Hepatitis C Virus Infection Among Reproductive-Aged Women and Children in the United States, 2006 to 2014

Ann Intern Med. 2017 Jun 6;166(11):775-782. doi: 10.7326/M16-2350. Epub 2017 May 9.


Background: In the United States, hepatitis C virus (HCV) infection has increased among young persons who inject drugs, but the extent of this epidemic among reproductive-aged women and their children is unknown.

Objective: To estimate numbers and describe characteristics of reproductive-aged women with HCV infection and of their offspring.

Design: Analysis of the National Notifiable Diseases Surveillance System (NNDSS) from 2006 to 2014 and the Quest Diagnostics Health Trends national database from 2011 to 2014.

Setting: United States.

Participants: 171 801 women (aged 15 to 44 years) and 1859 children (aged 2 to 13 years) with HCV infection reported to the NNDSS; 2.1 million reproductive-aged women and 56 684 children who had HCV testing by Quest Diagnostics.

Measurements: NNDSS HCV case reports and Quest laboratory data regarding unique reproductive-aged women and children who were tested for HCV infection.

Results: The number of reproductive-aged women with acute and past or present HCV infection in the NNDSS doubled, from 15 550 in 2006 to 31 039 in 2014. Of 581 255 pregnant women tested by Quest from 2011 to 2014, 4232 (0.73% [95% CI, 0.71% to 0.75%]) had HCV infection. Of children tested by Quest, 0.76% (CI, 0.69% to 0.83%) had HCV infection, but the percentage was 3.2-fold higher among children aged 2 to 3 years (1.62% [CI, 1.34% to 1.96%]) than those aged 12 to 13 years (0.50% [CI, 0.41% to 0.62%]). Applying the Quest HCV infection rate to annual live births from 2011 to 2014 resulted in an estimated average of 29 000 women (CI, 27 400 to 30 900 women) with HCV infection, who gave birth to 1700 infants (CI, 1200 to 2200 infants) with the infection each year.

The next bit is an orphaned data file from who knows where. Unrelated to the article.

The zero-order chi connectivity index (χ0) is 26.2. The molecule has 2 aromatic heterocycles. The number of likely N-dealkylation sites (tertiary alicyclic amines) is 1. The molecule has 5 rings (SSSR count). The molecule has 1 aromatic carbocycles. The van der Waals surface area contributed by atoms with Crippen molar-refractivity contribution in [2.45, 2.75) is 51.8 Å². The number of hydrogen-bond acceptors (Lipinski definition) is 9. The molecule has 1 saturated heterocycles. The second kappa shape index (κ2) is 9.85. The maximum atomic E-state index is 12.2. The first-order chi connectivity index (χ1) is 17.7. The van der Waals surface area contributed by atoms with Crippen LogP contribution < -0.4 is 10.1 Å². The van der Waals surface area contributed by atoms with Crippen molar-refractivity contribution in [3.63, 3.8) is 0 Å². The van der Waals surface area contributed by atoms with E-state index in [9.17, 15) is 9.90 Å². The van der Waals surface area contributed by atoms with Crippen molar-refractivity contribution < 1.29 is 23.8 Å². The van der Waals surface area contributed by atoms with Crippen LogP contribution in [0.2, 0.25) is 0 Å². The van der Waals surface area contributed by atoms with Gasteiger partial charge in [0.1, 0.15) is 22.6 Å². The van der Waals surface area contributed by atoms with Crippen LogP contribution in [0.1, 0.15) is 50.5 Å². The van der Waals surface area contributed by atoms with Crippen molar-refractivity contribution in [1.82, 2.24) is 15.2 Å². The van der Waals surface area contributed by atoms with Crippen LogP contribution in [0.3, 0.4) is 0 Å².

Limitations: Only a fraction of HCV infections is detected and reported to the NNDSS. Quest data are potentially biased, because women who are asymptomatic, do not access health care, or have unreported risks may be less likely to be tested for HCV infection.

Conclusion: These data suggest a recent increase in HCV infection among reproductive-aged women and may inform deliberations regarding a role for routine HCV screening during pregnancy.

Primary funding source: Centers for Disease Control and Prevention.

MeSH terms

  • Adolescent
  • Adult
  • Child
  • Child, Preschool
  • Female
  • Hepatitis C / epidemiology*
  • Hepatitis C / transmission
  • Humans
  • Incidence
  • Infant, Newborn
  • Infectious Disease Transmission, Vertical
  • Male
  • Population Surveillance
  • Pregnancy
  • Prevalence
  • United States / epidemiology
  • Young Adult